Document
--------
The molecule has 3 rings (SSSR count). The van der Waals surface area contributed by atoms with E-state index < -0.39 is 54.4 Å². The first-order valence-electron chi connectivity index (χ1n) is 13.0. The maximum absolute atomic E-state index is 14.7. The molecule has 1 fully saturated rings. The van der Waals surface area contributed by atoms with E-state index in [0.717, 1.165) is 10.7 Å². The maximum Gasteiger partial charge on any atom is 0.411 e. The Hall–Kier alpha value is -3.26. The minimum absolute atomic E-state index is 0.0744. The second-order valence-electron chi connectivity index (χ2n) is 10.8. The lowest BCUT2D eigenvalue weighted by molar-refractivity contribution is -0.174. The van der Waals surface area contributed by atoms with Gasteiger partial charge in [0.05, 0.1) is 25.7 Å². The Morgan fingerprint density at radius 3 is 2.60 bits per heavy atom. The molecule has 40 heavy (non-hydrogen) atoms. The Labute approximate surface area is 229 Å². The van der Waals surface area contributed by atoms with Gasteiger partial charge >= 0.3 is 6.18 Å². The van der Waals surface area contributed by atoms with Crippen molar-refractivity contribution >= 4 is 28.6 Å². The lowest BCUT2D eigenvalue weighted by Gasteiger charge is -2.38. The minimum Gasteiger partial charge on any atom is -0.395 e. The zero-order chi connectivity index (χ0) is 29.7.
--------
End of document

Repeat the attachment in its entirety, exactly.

The molecule has 3 rings (SSSR count). The van der Waals surface area contributed by atoms with E-state index < -0.39 is 54.4 Å². The first-order valence-electron chi connectivity index (χ1n) is 13.0. The maximum absolute atomic E-state index is 14.7. The molecule has 1 fully saturated rings. The van der Waals surface area contributed by atoms with E-state index in [0.717, 1.165) is 10.7 Å². The maximum Gasteiger partial charge on any atom is 0.411 e. The Hall–Kier alpha value is -3.26. The minimum absolute atomic E-state index is 0.0744. The second-order valence-electron chi connectivity index (χ2n) is 10.8. The lowest BCUT2D eigenvalue weighted by molar-refractivity contribution is -0.174. The van der Waals surface area contributed by atoms with Gasteiger partial charge in [0.05, 0.1) is 25.7 Å². The Morgan fingerprint density at radius 3 is 2.60 bits per heavy atom. The molecule has 40 heavy (non-hydrogen) atoms. The Labute approximate surface area is 229 Å². The van der Waals surface area contributed by atoms with Gasteiger partial charge >= 0.3 is 6.18 Å². The van der Waals surface area contributed by atoms with Crippen molar-refractivity contribution >= 4 is 28.6 Å². The lowest BCUT2D eigenvalue weighted by Gasteiger charge is -2.38. The minimum Gasteiger partial charge on any atom is -0.395 e. The zero-order chi connectivity index (χ0) is 29.7.